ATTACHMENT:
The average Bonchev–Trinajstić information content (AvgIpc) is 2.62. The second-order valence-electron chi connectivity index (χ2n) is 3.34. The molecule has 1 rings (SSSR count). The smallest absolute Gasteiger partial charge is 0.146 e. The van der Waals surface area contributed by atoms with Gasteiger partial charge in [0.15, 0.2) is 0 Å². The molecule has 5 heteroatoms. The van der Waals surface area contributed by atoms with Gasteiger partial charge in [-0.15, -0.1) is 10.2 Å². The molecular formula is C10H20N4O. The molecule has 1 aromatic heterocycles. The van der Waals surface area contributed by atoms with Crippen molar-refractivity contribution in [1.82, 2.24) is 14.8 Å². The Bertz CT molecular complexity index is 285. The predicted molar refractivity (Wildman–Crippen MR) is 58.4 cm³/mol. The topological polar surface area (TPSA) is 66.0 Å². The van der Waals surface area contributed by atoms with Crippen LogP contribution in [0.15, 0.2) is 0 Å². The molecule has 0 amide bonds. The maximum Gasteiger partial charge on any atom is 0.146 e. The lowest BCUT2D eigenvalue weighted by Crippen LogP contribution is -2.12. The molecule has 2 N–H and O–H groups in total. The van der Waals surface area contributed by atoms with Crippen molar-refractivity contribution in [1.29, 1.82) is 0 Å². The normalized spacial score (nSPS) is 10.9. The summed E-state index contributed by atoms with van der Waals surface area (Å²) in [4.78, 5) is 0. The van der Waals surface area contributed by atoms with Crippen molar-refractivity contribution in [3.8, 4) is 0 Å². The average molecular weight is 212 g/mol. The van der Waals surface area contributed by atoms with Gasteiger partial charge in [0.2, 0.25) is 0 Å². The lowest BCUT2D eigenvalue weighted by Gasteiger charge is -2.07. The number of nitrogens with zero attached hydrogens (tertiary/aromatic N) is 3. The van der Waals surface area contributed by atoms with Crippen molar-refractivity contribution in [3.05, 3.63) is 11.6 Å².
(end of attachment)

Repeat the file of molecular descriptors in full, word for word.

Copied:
The average Bonchev–Trinajstić information content (AvgIpc) is 2.62. The second-order valence-electron chi connectivity index (χ2n) is 3.34. The molecule has 1 rings (SSSR count). The smallest absolute Gasteiger partial charge is 0.146 e. The van der Waals surface area contributed by atoms with Gasteiger partial charge in [0.15, 0.2) is 0 Å². The molecule has 5 heteroatoms. The van der Waals surface area contributed by atoms with Gasteiger partial charge in [-0.15, -0.1) is 10.2 Å². The molecular formula is C10H20N4O. The molecule has 1 aromatic heterocycles. The van der Waals surface area contributed by atoms with Crippen molar-refractivity contribution in [1.82, 2.24) is 14.8 Å². The Bertz CT molecular complexity index is 285. The predicted molar refractivity (Wildman–Crippen MR) is 58.4 cm³/mol. The topological polar surface area (TPSA) is 66.0 Å². The van der Waals surface area contributed by atoms with Crippen LogP contribution in [0.15, 0.2) is 0 Å². The molecule has 0 amide bonds. The maximum Gasteiger partial charge on any atom is 0.146 e. The lowest BCUT2D eigenvalue weighted by Crippen LogP contribution is -2.12. The molecule has 2 N–H and O–H groups in total. The van der Waals surface area contributed by atoms with Crippen molar-refractivity contribution in [1.29, 1.82) is 0 Å². The normalized spacial score (nSPS) is 10.9. The summed E-state index contributed by atoms with van der Waals surface area (Å²) in [4.78, 5) is 0. The van der Waals surface area contributed by atoms with Crippen molar-refractivity contribution in [3.8, 4) is 0 Å². The average molecular weight is 212 g/mol. The van der Waals surface area contributed by atoms with Gasteiger partial charge in [0.2, 0.25) is 0 Å². The lowest BCUT2D eigenvalue weighted by Gasteiger charge is -2.07. The number of nitrogens with zero attached hydrogens (tertiary/aromatic N) is 3. The van der Waals surface area contributed by atoms with Crippen molar-refractivity contribution in [3.05, 3.63) is 11.6 Å².